Sorry about the negative rating. I have followed the problem for some times now, hope the final rating will be different.




    The question may also be passed to a different expert..




    Goodbye.

  • Ginko
    Ginko Feb 06, 2010

    You are welcome.

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  • Master
  • 3,741 Answers

Yes, your glow bar igniter can glow orange-red and still be bad!! this can be the problem of gas valve. How a common gas valve works -click here. Gas range help: If you are having problems with the oven, the first thing to do is figure out if you have a pilot light system or a glow bar system.
Problems with the pilot light system.....The flame has gone out, re-light the pilot. The pilot flame will not light - possible oven control is not sending gas for the pilot light. The pilot light works but no main burner ignition - possible pilot assembly is dirty and the pilot flame is too small, safety valve and thermocouple is faulty, the bulb from the safety valve is out of position and the pilot flame is not touching the thermocouple bulb. Some ranges use a standing pilot light ( small flame is on all the time ) while others use an spark ignition to light the pilot light flame and the pilot light flame heats up the thermocouple bulb to allow the main gas to flow through the oven burner.
The flame needs to heat the bulb up enough to tell it to open the gas valve. Several things can go wrong here that keep this from happening:
The pilot flame may not be hot enough, usually because the flame is yellow instead of pure blue or is too small. The cause for this is usually a dirty pilot assembly. The pilot assembly would either need to be cleaned or replaced.The thermocouple bulb may not be positioned properly in the flame. You can't heat the bulb properly if it's not in the pilot flame! The thermocouple bulb needs to be in the upper third of a pure blue pilot flame--that's the hottest part of the flame.
The thermocouple itself may be burned out. It happens. It's a internal part of the gas valve so, no, you can't just change the thermocouple bulb separate from the gas valve.
But when you turn on the oven or the thermostat calls for heat, the pilot flame gets bigger and jumps down so it can heat up the thermocouple bulb. This extra gas to increase the pilot flame size comes from the thermostat.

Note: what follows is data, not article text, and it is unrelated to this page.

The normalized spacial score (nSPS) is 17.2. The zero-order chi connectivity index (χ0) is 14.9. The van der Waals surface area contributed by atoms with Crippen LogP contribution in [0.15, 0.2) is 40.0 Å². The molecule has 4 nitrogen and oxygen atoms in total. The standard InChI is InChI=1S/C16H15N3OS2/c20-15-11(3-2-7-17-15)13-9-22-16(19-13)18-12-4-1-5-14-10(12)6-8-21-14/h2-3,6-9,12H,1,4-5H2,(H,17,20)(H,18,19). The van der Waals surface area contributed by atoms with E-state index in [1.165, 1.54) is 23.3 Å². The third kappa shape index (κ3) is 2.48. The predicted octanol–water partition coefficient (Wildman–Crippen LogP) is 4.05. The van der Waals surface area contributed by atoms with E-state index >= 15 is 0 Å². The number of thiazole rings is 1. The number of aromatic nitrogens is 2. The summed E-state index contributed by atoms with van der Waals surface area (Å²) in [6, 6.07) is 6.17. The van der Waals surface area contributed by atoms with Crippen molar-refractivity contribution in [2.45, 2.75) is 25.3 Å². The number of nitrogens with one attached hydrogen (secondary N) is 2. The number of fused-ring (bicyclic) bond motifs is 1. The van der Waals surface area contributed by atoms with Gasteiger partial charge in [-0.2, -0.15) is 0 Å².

If the pilot flame jumps upwards or just gets bigger, but doesn't shoot down, then you need to replace the pilot assembly.If the pilot flame size does not increase or jump down when turning on the oven thermostat, then the problem is the thermostat not sending enough gas to the pilot assembly. It's also possible that the pilot gas supply tube has a hole in it somewhere.
One final point on the spark-assisted pilot ignition systems. The spark comes from the spark module--the same module that sends spark to your surface burners to light them up. If you're not getting a spark when you turn the oven on, then there are several possibilities:
There could be a problem with the switch in the thermostat. You can confirm this by doing a simple continuity test of the thermostat contacts. If you don't read zero ohms when you turn the switch on, replace the thermostat.The spark module could be bad. You'll need to measure the voltage at the oven terminals of the spark module when you turn on the oven. If you get 120v but no spark, it's probably a bad spark module. Replace it.
Could be a bad spark wire or broken electrode.
Problems with the glow bar system.....You may even see the orange "glow plug" (called a hot surface igniter) glowing orange and so assume that it's OK. Not necessarily!! You have to measure the current/amp drawn by the igniter and compare it to this repair sheet before you can say it's OK or not. The gas valve has a bi-metal that open when a certain amount of current flows through it to heat it up. The igniter is wired in series with the gas valve. As the igniter gets older or weaker, it's resistance increases to the point where not enough current is flowing to the gas valve bimetal to open it up. As a result, the gas valve never opens up. BTW, a common symptom of the early stages of this problem is erratic temperature control in the oven due to delayed firing of the bake burner while cooking.